At the halfway point of Moseley’s First Division campaign, Richard Vasey’s mysterious loss of goal-kicking form can finally be explained. The young fly half contracted Moved Goalpost Syndrome.
The condition is a reasonably common phenomenon that affects players when the Rugby Football Union decides to change the rules midway through a season.
There he was happily trolling along at 92 per cent accuracy when the target shifted. Instead of 14th place in National One being enough to guarantee the same level of rugby for next season, Vasey and his Red and Black hordes must now come at least 11th.
Happily the 23-year-old has recalibrated his sights and on Saturday kicked four from five attempts and Moseley seem on course to achieve their new goal.
Moving on to what was supposed to be a serious analysis of Moseley’s first 15 of 30 league matches – and leaving Vasey’s autumnal travails aside, it should be noted the Yorkist has been an outstanding acquisition and is in no way deserving of such facetiousness.
Of all the fly halves they were looking at over the summer, including Tom Barlow and James Brown, the Billesley coaches have no reason to feel they made a wrong choice.
Vasey is not only a willing interviewee, a man who thinks about his rugby, he is also a good player who has brought a stability to a team that has lacked a guiding hand in the No 10 shirt for the last two seasons.
Under his influence Moseley currently stand 11th in the table, 12 points above the Plimsoll Line. They have beaten all the sides below them and – depending on your definition of full time, look the pick of the part-time teams.
Given fair wind and assuming Esher don’t suddenly find vast amounts of money their progress to next season’s Championship ought to be straightforward if not smooth. It’s what happens then when the real fun starts.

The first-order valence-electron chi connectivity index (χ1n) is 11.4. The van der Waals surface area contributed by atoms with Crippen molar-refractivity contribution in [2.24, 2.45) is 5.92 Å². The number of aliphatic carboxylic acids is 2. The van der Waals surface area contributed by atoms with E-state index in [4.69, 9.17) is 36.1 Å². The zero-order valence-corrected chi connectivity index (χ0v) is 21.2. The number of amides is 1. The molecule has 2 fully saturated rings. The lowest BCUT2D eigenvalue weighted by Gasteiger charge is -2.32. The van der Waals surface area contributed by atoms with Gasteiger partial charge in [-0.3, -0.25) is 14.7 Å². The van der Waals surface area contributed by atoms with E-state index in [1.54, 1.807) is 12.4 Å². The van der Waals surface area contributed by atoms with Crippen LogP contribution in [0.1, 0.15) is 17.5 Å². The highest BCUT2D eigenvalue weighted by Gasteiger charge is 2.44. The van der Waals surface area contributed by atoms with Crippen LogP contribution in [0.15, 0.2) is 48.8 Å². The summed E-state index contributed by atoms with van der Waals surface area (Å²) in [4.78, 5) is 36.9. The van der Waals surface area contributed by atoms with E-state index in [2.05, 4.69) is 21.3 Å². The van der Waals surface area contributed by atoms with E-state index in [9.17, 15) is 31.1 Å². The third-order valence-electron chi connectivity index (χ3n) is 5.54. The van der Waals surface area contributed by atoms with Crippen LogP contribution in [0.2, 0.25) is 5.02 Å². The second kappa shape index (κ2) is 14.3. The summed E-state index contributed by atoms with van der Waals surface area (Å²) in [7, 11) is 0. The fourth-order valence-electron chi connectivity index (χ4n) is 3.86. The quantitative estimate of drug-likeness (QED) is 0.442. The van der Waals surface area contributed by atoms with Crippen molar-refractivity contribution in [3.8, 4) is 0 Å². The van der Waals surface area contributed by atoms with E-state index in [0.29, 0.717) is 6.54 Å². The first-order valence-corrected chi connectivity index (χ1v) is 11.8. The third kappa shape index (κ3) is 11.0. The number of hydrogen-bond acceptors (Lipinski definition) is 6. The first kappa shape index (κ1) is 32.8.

One would assume, therefore, there would be a reasonable amount of satisfaction down Windy Alley. Well, there is and there isn’t.
The development from last year is clear for all to see. Where Mose were once picked on by the division’s big bullies, visits to Exeter and Leeds aside they now threaten to turn the tables on their better-bank-rolled opponents.
Nottingham, Bedford and Doncaster – clubs ranked third, fourth and fifth respectively, all required last-play scores to defeat Moseley.
The big scalp is surely coming, indeed it might even present itself against London Welsh on Saturday.
But that is as much a source of frustration as pride. There isn’t a team in the land who couldn’t claim another three wins with a few shoulds, coulds and woulds but none can mount as convincing an argument as Ian Smith’s men. They really are that close, so close in fact they should be looking above them and not below.
That is not to say six victories is a sufficient return from half a season and although it probably would be from a second half, Mose will want more to chase down Rotherham and Coventry.
Once again key to their ambitions has been the dual registered player sharing arrangement with Gloucester. Gone are the embarrassingly disruptive loan agreements, who can forget Ludovic Mercier’s face at last summer’s pre-season press call and the mix up over Adam Balding?
Indeed it might not be overstating the value of the deal to suggest it is the difference between where Moseley are and where clubs like Sedgley Park and Esher find themselves. This season Moseley have control over their engine and have turned to Kingsholm for an infusion of gas.
It is better thought out for both clubs and the players involved.
That has brought the lavishly gifted Henry Trinder to Billesley. The first time I saw the 19-year-old play was in the warm-up match at Worcester. Even when those all around him crumbled to a 73-7, the teenager looked totally at home in his exalted surroundings, indeed he scored the visitors’ try.
Three more came against Manchester last Saturday and he now stands equal with fellow Kingsholm Kiddie Charlie Sharples at the top of the scoring charts.
Jack Adams is another and Jordi Pasqualin is a blue-chip player – all of them have improved Smith’s squad without upsetting its rhythm.
But one should not forget the shopping Mose have done on their own behalf. As well as Vasey, Ally Muldowney, Andy Reay and Terry Sigley have all come in and raised the quality.
If these players can stay fit until May next year, Moseley’s progress will be handed a serious test when the goalposts are only 12 clubs wide.